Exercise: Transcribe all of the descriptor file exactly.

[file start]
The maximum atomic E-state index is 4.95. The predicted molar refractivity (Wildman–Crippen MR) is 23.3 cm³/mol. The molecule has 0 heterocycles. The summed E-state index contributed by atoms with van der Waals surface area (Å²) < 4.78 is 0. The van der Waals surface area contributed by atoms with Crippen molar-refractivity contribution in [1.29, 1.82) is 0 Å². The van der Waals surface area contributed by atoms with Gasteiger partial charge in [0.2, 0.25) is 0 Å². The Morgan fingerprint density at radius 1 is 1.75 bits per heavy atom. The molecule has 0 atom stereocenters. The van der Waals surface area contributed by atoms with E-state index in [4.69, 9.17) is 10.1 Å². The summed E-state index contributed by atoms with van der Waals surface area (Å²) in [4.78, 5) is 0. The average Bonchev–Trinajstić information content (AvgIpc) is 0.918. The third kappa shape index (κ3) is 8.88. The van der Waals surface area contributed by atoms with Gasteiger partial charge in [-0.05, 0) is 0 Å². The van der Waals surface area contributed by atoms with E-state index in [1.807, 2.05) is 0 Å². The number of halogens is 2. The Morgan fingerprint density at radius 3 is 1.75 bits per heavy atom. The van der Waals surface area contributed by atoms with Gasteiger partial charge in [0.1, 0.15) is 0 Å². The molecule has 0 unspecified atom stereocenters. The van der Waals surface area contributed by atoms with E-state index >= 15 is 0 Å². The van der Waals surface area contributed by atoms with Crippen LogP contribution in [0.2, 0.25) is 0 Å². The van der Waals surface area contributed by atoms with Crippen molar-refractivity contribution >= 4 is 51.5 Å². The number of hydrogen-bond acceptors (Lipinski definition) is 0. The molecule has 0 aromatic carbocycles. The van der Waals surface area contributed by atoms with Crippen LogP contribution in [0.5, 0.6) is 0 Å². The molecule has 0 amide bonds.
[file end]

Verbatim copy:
The maximum atomic E-state index is 4.95. The predicted molar refractivity (Wildman–Crippen MR) is 23.3 cm³/mol. The molecule has 0 heterocycles. The summed E-state index contributed by atoms with van der Waals surface area (Å²) < 4.78 is 0. The van der Waals surface area contributed by atoms with Crippen molar-refractivity contribution in [1.29, 1.82) is 0 Å². The van der Waals surface area contributed by atoms with Gasteiger partial charge in [0.2, 0.25) is 0 Å². The Morgan fingerprint density at radius 1 is 1.75 bits per heavy atom. The molecule has 0 atom stereocenters. The van der Waals surface area contributed by atoms with E-state index in [4.69, 9.17) is 10.1 Å². The summed E-state index contributed by atoms with van der Waals surface area (Å²) in [4.78, 5) is 0. The average Bonchev–Trinajstić information content (AvgIpc) is 0.918. The third kappa shape index (κ3) is 8.88. The van der Waals surface area contributed by atoms with Gasteiger partial charge in [-0.05, 0) is 0 Å². The van der Waals surface area contributed by atoms with E-state index in [1.807, 2.05) is 0 Å². The number of halogens is 2. The Morgan fingerprint density at radius 3 is 1.75 bits per heavy atom. The van der Waals surface area contributed by atoms with Gasteiger partial charge in [0.1, 0.15) is 0 Å². The molecule has 0 unspecified atom stereocenters. The van der Waals surface area contributed by atoms with E-state index >= 15 is 0 Å². The van der Waals surface area contributed by atoms with Crippen LogP contribution in [0.2, 0.25) is 0 Å². The van der Waals surface area contributed by atoms with Crippen molar-refractivity contribution >= 4 is 51.5 Å². The number of hydrogen-bond acceptors (Lipinski definition) is 0. The molecule has 0 aromatic carbocycles. The van der Waals surface area contributed by atoms with Crippen LogP contribution in [0.5, 0.6) is 0 Å². The molecule has 0 amide bonds.